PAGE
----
That diploma opened the door for one of the best part-time careers there is for a young mother. (I could still call myself young seven years ago... young-ish, anyway, I was still older than most of my classmates.)
The catch has always been that while my free diploma has gotten me into a great job, it’s done all it can do. While advancement in this field is possible without more education, the way I want to advance is not. So, with my last excuse heading out to school, it seemed time to make a plan.
I’m not going to lie. It was kind of a painful decision. All of my children are finally in school. I have been waiting YEARS for this moment. I want to be free, not tied down with papers… in APA format.
Plus, I always thought nursing would be a temporary thing. I was never "called" to be a nurse. It just seemed like a good idea while I raised my kids. My deepest desire, way down in my heart is to be a… I don't know... something else.
Also, like naming a child, everyone has an opinion on your decision and have no qualms telling you it's wrong: “You should do an RN to MSN bridge program if you already have a bachelor’s.” “You should do it online.” "I heard that program isn't very good." “Why bother, it’s not like you're going to make enough money to make it worth it.”
It’s hard enough working up the gumption to go back to school; hearing that you might be going about it the wrong way is enough to freeze a person’s momentum by stirring up their ample supply of self-doubt. (Which isn't very nice.)
“People take different roads seeking fulfillment and happiness. Just because they're not on your road doesn't mean they've gotten lost”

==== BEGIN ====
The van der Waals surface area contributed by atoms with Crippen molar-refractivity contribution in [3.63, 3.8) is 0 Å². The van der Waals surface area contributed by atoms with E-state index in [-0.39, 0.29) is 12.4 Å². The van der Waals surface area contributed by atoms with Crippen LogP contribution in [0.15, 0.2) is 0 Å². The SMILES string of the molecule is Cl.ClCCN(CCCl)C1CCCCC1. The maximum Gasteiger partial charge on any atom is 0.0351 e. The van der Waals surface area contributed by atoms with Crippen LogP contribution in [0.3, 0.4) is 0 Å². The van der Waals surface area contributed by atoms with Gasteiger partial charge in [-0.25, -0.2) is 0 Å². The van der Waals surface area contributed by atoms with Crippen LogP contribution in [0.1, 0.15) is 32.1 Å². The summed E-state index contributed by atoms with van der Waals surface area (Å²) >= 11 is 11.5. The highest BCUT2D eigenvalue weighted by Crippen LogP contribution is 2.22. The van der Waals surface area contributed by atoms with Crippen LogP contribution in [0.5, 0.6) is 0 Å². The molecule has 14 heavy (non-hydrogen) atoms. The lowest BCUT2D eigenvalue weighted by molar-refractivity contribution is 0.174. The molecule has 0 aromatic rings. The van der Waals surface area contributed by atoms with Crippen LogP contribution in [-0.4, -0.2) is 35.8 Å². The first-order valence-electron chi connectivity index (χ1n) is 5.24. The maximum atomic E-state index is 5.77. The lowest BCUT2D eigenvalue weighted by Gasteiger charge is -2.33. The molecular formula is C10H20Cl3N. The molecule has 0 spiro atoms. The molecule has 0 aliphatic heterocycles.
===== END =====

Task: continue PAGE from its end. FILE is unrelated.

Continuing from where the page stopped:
Of course, much as I like to complain about the people in my life being full of unsolicited advice (as I often am), most of them love me and have been crazy supportive. (Even if I do end up obsessively Googling nursing programs after talking to them.)
Honestly, if it weren't for my people, I probably never would have applied. I had completely talked myself out of more schooling, deciding instead to wait for my dream job (whatever that might be) to magically appear on my doorstep.
Then, I was sitting on a friend's couch late one night, talking about life, and told her, "I know I should, but I just don't want to go back to school." (There may have been some serious whining in my voice.) To which she replied, "You are a grownup. Sometimes you have to do things you don't want to do." SLAP! Golly. She might be right.
In my experience, regrets tend to hover around inaction like a cloud of gnats. So rather than waiting to be inspired with the perfect plan, I’ve decided to be a grownup, go with this good enough plan, and hope for the best.
“All The Woulda-Coulda-Shouldas
And who knows, I might learn a thing or two. After all, isn't that why we are sending our children back to school?
*wink, wink* Sure it is.
It is almost summer. We’ve made it.
As I’ve mentioned, winter here is long. And cold. And long. Invariably, people who can afford to, escape for a week or two to someplace tropical. They come back all brown and relaxed and remind the rest of us how cold and poor we are. So, we like them a little less for a while.
Summer is the great vacation equalizer. You don’t need to have disposable income to luxuriate in the sun. All you have to do is go outside. Everywhere is vacation.
Without the oppression of unforgiving coldness, with leaves on the trees and flowers sprinkled everywhere, the WHY AM I TRAPPED HERE?! hysteria that winter drives me to each year, gets replaced with geez, I’m so lucky.
Even if you don’t have time off work, summer is still more vacation-y. At the end of your day you go out to your car, put on your sunglasses, roll down the windows and turn up the music. And there you are, enjoying your sunny commute. Ahhhh. Life is good.